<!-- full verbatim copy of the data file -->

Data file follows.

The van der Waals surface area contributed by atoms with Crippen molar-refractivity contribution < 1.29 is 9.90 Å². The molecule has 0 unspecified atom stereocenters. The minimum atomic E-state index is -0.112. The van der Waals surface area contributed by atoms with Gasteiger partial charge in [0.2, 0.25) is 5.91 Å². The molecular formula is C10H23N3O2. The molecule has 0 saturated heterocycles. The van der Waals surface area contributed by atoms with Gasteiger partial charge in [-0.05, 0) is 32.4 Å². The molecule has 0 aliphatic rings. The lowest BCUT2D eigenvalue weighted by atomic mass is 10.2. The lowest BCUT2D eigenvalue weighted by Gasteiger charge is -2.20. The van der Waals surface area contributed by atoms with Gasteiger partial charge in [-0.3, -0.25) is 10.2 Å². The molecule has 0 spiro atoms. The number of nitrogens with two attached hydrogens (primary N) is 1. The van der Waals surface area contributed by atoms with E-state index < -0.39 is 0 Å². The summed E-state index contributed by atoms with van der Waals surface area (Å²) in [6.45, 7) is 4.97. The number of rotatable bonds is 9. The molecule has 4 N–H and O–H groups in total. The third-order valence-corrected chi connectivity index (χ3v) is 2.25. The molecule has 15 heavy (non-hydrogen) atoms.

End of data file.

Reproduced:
The van der Waals surface area contributed by atoms with Crippen molar-refractivity contribution < 1.29 is 9.90 Å². The molecule has 0 unspecified atom stereocenters. The minimum atomic E-state index is -0.112. The van der Waals surface area contributed by atoms with Gasteiger partial charge in [0.2, 0.25) is 5.91 Å². The molecular formula is C10H23N3O2. The molecule has 0 saturated heterocycles. The van der Waals surface area contributed by atoms with Gasteiger partial charge in [-0.05, 0) is 32.4 Å². The molecule has 0 aliphatic rings. The lowest BCUT2D eigenvalue weighted by atomic mass is 10.2. The lowest BCUT2D eigenvalue weighted by Gasteiger charge is -2.20. The van der Waals surface area contributed by atoms with Gasteiger partial charge in [-0.3, -0.25) is 10.2 Å². The molecule has 0 spiro atoms. The number of nitrogens with two attached hydrogens (primary N) is 1. The van der Waals surface area contributed by atoms with E-state index < -0.39 is 0 Å². The summed E-state index contributed by atoms with van der Waals surface area (Å²) in [6.45, 7) is 4.97. The number of rotatable bonds is 9. The molecule has 4 N–H and O–H groups in total. The third-order valence-corrected chi connectivity index (χ3v) is 2.25. The molecule has 15 heavy (non-hydrogen) atoms.